This incident has alerted me to the dangers associated with laying temporary wires across city streets and roads. The wires pose a hazard to pedestrians and vehicles. People may trip over the wires and vehicles may become entangled in them, which could lead to accidents. I would urge companies that place temporary wires across streets or roads to treat them as temporary. Wires should be buried as soon as possible, not left to aggravate residents and drivers.
David B. Resnik
We are grateful to worship God in a nation that explicitly protects our freedom to do so. We affirm the freedom of others to practice as they so choose, whether they profess different creeds, a different faith, or no faith at all. We know we are living in a troubled world—we are angered by injustice, we are grief-stricken by senseless violence, we are heartbroken by cruelty. But we renounce attempts to use our anger and grief and heartbreak to stoke fear. We reject messages that tell us to be afraid of outsiders. We condemn the persecution of and discrimination against believers and non-believers around the world, regardless of whether such actions target and victimize Christians, Muslims, atheists, or those of other faiths.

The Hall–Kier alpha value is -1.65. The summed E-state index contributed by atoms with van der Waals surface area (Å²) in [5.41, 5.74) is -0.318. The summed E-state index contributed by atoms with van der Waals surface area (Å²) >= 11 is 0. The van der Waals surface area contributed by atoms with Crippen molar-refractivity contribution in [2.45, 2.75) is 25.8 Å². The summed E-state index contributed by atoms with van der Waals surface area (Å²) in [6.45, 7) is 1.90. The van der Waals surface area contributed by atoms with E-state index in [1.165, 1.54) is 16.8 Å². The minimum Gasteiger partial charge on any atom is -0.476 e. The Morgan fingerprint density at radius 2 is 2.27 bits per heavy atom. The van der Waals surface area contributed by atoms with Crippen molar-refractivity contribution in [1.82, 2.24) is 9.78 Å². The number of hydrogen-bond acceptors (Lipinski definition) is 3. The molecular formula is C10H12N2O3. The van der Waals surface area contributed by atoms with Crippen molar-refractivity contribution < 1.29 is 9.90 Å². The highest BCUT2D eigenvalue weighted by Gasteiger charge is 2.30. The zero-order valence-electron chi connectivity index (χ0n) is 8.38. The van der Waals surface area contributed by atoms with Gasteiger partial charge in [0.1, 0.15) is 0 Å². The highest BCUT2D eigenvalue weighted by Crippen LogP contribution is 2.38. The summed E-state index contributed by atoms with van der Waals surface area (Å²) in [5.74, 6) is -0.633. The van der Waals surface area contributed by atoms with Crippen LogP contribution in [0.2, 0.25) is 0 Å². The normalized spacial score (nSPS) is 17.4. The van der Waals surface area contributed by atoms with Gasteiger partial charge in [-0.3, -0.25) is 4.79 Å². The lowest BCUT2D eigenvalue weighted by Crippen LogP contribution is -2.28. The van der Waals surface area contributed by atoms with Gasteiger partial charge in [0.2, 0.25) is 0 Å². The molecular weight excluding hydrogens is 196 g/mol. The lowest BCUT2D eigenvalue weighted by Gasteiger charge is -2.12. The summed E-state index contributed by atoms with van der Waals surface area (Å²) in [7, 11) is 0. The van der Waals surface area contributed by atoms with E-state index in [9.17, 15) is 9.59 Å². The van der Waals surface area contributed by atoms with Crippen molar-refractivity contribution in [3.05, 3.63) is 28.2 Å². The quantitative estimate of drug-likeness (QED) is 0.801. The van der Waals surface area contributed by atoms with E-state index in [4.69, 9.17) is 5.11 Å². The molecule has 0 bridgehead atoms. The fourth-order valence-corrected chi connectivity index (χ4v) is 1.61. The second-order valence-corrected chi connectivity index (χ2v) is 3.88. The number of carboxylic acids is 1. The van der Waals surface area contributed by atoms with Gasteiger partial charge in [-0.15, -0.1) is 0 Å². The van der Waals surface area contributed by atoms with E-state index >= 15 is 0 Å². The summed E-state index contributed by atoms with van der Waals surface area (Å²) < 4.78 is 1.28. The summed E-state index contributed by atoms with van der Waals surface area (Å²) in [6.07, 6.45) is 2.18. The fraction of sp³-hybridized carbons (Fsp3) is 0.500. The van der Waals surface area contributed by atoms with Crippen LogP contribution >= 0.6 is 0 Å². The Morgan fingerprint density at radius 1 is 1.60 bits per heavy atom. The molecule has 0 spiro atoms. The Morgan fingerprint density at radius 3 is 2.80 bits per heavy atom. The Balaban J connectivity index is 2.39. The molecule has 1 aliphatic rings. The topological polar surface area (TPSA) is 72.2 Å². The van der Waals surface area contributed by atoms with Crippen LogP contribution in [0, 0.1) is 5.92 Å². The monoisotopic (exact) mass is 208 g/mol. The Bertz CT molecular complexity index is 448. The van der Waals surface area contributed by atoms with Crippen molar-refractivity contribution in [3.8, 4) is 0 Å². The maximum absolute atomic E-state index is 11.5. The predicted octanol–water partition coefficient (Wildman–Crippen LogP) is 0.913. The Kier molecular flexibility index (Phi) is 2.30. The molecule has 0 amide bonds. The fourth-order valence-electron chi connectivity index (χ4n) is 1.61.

We remember that God’s perfect love drives out fear (1 John 4:18).
We will, with God’s help, work to do as God commands, practicing forgiveness, standing up for those who are persecuted, and welcoming one another, as Christ has welcomed us, for the glory of God (Romans 15:7).
Pastor Mindy Douglas
on behalf of Session of Chapel in the Pines Presbyterian Church
Mass transit albatross
It is inevitable as a community grows and prospers that it sets it sights on the trappings of big cities. Light rail is one of those bright shiny objects. But the numbers add up, and not in a good way.